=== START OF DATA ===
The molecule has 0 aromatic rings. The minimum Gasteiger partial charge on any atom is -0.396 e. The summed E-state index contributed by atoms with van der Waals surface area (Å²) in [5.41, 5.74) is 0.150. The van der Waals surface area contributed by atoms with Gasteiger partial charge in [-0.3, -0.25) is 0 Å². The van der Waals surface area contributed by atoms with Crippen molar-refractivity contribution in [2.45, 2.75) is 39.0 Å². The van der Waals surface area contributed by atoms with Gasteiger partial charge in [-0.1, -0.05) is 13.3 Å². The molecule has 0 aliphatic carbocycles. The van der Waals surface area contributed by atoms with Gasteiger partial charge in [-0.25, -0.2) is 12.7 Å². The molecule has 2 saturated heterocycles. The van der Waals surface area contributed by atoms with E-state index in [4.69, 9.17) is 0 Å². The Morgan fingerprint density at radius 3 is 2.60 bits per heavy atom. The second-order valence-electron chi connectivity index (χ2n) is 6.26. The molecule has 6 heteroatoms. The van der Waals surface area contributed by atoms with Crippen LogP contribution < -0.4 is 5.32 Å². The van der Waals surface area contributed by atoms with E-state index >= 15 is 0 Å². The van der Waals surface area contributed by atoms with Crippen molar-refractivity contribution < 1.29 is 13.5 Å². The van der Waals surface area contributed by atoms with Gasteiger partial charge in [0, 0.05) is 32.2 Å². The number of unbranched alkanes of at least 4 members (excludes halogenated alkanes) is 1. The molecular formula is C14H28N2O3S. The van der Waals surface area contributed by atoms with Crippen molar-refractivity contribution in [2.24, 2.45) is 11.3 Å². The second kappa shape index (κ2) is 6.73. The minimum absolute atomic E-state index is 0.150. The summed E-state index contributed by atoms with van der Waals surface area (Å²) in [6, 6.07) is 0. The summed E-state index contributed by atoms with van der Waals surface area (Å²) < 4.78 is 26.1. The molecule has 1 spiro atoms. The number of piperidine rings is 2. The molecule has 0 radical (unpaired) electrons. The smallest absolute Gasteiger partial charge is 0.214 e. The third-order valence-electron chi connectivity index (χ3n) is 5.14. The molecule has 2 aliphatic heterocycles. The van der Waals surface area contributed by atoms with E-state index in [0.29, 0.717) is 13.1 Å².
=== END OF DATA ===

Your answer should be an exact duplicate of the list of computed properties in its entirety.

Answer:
The molecule has 0 aromatic rings. The minimum Gasteiger partial charge on any atom is -0.396 e. The summed E-state index contributed by atoms with van der Waals surface area (Å²) in [5.41, 5.74) is 0.150. The van der Waals surface area contributed by atoms with Gasteiger partial charge in [-0.3, -0.25) is 0 Å². The van der Waals surface area contributed by atoms with Crippen molar-refractivity contribution in [2.45, 2.75) is 39.0 Å². The van der Waals surface area contributed by atoms with Gasteiger partial charge in [-0.1, -0.05) is 13.3 Å². The molecule has 0 aliphatic carbocycles. The van der Waals surface area contributed by atoms with Gasteiger partial charge in [-0.25, -0.2) is 12.7 Å². The molecule has 2 saturated heterocycles. The van der Waals surface area contributed by atoms with E-state index in [4.69, 9.17) is 0 Å². The Morgan fingerprint density at radius 3 is 2.60 bits per heavy atom. The second-order valence-electron chi connectivity index (χ2n) is 6.26. The molecule has 6 heteroatoms. The van der Waals surface area contributed by atoms with Crippen LogP contribution < -0.4 is 5.32 Å². The van der Waals surface area contributed by atoms with E-state index >= 15 is 0 Å². The van der Waals surface area contributed by atoms with Crippen molar-refractivity contribution < 1.29 is 13.5 Å². The van der Waals surface area contributed by atoms with Gasteiger partial charge in [0, 0.05) is 32.2 Å². The number of unbranched alkanes of at least 4 members (excludes halogenated alkanes) is 1. The molecular formula is C14H28N2O3S. The van der Waals surface area contributed by atoms with Crippen molar-refractivity contribution in [2.24, 2.45) is 11.3 Å². The second kappa shape index (κ2) is 6.73. The minimum absolute atomic E-state index is 0.150. The summed E-state index contributed by atoms with van der Waals surface area (Å²) in [6, 6.07) is 0. The summed E-state index contributed by atoms with van der Waals surface area (Å²) < 4.78 is 26.1. The molecule has 1 spiro atoms. The number of piperidine rings is 2. The molecule has 0 radical (unpaired) electrons. The smallest absolute Gasteiger partial charge is 0.214 e. The third-order valence-electron chi connectivity index (χ3n) is 5.14. The molecule has 2 aliphatic heterocycles. The van der Waals surface area contributed by atoms with E-state index in [0.29, 0.717) is 13.1 Å².